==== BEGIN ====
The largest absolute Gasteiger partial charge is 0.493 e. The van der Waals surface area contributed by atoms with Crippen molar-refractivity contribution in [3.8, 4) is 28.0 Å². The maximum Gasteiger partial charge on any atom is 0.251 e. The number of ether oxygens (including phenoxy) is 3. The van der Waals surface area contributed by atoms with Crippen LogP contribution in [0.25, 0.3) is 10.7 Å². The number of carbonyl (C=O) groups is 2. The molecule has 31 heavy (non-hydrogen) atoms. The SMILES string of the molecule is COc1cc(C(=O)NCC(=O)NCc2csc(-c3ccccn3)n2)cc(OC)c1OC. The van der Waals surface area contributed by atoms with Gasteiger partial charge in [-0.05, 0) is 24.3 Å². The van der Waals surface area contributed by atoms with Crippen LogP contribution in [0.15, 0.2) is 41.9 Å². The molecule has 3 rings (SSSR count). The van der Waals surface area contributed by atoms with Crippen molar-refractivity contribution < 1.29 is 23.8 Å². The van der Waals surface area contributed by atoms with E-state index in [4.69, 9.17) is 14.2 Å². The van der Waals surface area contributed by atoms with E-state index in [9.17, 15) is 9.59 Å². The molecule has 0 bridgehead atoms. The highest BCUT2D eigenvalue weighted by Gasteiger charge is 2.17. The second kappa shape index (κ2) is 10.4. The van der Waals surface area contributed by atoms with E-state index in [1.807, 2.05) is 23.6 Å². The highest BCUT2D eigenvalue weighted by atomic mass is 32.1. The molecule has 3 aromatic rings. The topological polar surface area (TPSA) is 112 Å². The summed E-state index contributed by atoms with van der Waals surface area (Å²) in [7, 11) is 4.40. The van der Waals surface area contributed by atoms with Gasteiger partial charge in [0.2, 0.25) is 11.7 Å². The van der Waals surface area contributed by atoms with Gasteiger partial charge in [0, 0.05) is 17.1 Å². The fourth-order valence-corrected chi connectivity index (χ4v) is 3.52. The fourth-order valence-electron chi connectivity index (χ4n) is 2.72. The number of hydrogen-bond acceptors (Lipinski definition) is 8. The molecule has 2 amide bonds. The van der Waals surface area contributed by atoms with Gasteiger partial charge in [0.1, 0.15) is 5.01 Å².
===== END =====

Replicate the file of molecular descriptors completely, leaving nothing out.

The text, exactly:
The largest absolute Gasteiger partial charge is 0.493 e. The van der Waals surface area contributed by atoms with Crippen molar-refractivity contribution in [3.8, 4) is 28.0 Å². The maximum Gasteiger partial charge on any atom is 0.251 e. The number of ether oxygens (including phenoxy) is 3. The van der Waals surface area contributed by atoms with Crippen LogP contribution in [0.25, 0.3) is 10.7 Å². The number of carbonyl (C=O) groups is 2. The molecule has 31 heavy (non-hydrogen) atoms. The SMILES string of the molecule is COc1cc(C(=O)NCC(=O)NCc2csc(-c3ccccn3)n2)cc(OC)c1OC. The van der Waals surface area contributed by atoms with Gasteiger partial charge in [-0.05, 0) is 24.3 Å². The van der Waals surface area contributed by atoms with Crippen LogP contribution in [0.15, 0.2) is 41.9 Å². The molecule has 3 rings (SSSR count). The van der Waals surface area contributed by atoms with Crippen molar-refractivity contribution < 1.29 is 23.8 Å². The van der Waals surface area contributed by atoms with E-state index in [4.69, 9.17) is 14.2 Å². The van der Waals surface area contributed by atoms with E-state index in [9.17, 15) is 9.59 Å². The molecule has 0 bridgehead atoms. The highest BCUT2D eigenvalue weighted by Gasteiger charge is 2.17. The second kappa shape index (κ2) is 10.4. The van der Waals surface area contributed by atoms with E-state index in [1.807, 2.05) is 23.6 Å². The highest BCUT2D eigenvalue weighted by atomic mass is 32.1. The molecule has 3 aromatic rings. The topological polar surface area (TPSA) is 112 Å². The summed E-state index contributed by atoms with van der Waals surface area (Å²) in [7, 11) is 4.40. The van der Waals surface area contributed by atoms with Gasteiger partial charge in [0.2, 0.25) is 11.7 Å². The van der Waals surface area contributed by atoms with Gasteiger partial charge in [0, 0.05) is 17.1 Å². The fourth-order valence-corrected chi connectivity index (χ4v) is 3.52. The fourth-order valence-electron chi connectivity index (χ4n) is 2.72. The number of hydrogen-bond acceptors (Lipinski definition) is 8. The molecule has 2 amide bonds. The van der Waals surface area contributed by atoms with Gasteiger partial charge in [0.1, 0.15) is 5.01 Å².